Kathleen Hartnett White Now a Senate Vote Away from Shaping Federal Environmental Policy

Democrats on the committee blasted her for her past comments on climate change and renewables and said she was “completely unqualified” for the position.


Above: Kathleen Hartnett White at a November 8 U.S. Senate confirmation hearing.

A U.S. Senate committee voted along party lines Wednesday to advance Kathleen Hartnett White’s nomination to the Council on Environmental Quality to the full Senate, putting her one step away from coordinating environmental policy for the Trump administration.

White’s nomination was opposed unanimously by Democrats on the Environment and Public Works committee, who said she’s “completely unqualified,” has “outrageous” views and is “so far beyond the fringe of climate deniers.” More than 300 scientists also wrote to the Senate this week opposing her nomination “because one thing more dangerous than climate change is lying.”

White, who led the Texas Commission on Environmental Quality between 2003 and 2007, has called wind and solar energy a “false hope” and claimed that coal ended slavery. She has repeatedly stated that carbon dioxide “is not a pollutant” and has taken positions on smog, particulate matter and climate change that are in contradiction with the scientific consensus.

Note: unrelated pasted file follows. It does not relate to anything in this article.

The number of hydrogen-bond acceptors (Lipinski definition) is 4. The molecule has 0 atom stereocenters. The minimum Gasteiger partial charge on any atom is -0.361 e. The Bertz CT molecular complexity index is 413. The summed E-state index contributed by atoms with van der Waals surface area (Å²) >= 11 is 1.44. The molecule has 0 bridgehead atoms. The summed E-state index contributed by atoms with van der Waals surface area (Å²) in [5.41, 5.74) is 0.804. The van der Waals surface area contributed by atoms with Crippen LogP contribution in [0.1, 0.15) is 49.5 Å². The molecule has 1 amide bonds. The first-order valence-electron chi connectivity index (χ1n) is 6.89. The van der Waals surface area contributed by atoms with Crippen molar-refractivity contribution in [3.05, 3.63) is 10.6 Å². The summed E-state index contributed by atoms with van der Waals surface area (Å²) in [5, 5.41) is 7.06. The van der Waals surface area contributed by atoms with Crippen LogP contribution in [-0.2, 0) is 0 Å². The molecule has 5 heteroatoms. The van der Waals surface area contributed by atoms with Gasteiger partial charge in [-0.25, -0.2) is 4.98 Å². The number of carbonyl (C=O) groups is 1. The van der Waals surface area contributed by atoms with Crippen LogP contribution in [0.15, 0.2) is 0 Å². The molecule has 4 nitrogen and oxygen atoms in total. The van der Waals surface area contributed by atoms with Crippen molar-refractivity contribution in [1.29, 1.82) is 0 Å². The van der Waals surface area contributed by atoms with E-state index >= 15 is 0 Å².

“Approving this nominee for [the Council on Environmental Quality] would be so preposterous that it would be like appointing Caligula’s horse, in that the real question becomes about the power of our fossil fuel emperors and the spine of the Senate,” said Senator Sheldon Whitehouse, a Rhode Island Democrat, before the vote.

At her confirmation hearing last month, White drew criticism from Republicans on the committee for her stance on the Renewable Fuel Standard, which requires that ethanol and other biofuels be blended into fuel. The standard has bipartisan support from legislators in the Midwest, where many farmers depend on the demand for biofuels to sell soybean, corn and other crops. In the past, White has called for the repeal of the program, calling it “counterproductive and ethically dubious.” All 11 Republicans, including Deb Fischer, of Nebraska, and Joni Ernst, of Iowa — who were the most outspoken critics at last month’s hearing — voted Wednesday to advance her confirmation to the Senate.

It’s unclear when her nomination will be considered by the full Senate. Former Texas comptroller Susan Combs, who has been nominated to the Department of Interior, has been waiting for more than 140 days to be confirmed. Obama’s pick for the same post was confirmed in 28 days.

During the Wednesday committee vote, ranking member Senator Tom Carper, D-Delaware, expressed his frustration with EPA administrator Scott Pruitt for failing to respond to questions from Democratic lawmakers. Democrats on the Senate environment committee have sent Pruitt 31 letters and received adequate responses to just 12, he said.

“If the responses that are being crafted by EPA now are completed in short order and are truly responsive, we’ll make progress on a number of nominations,” Carper said. “If the responses are further delayed that progress may not be realized.”

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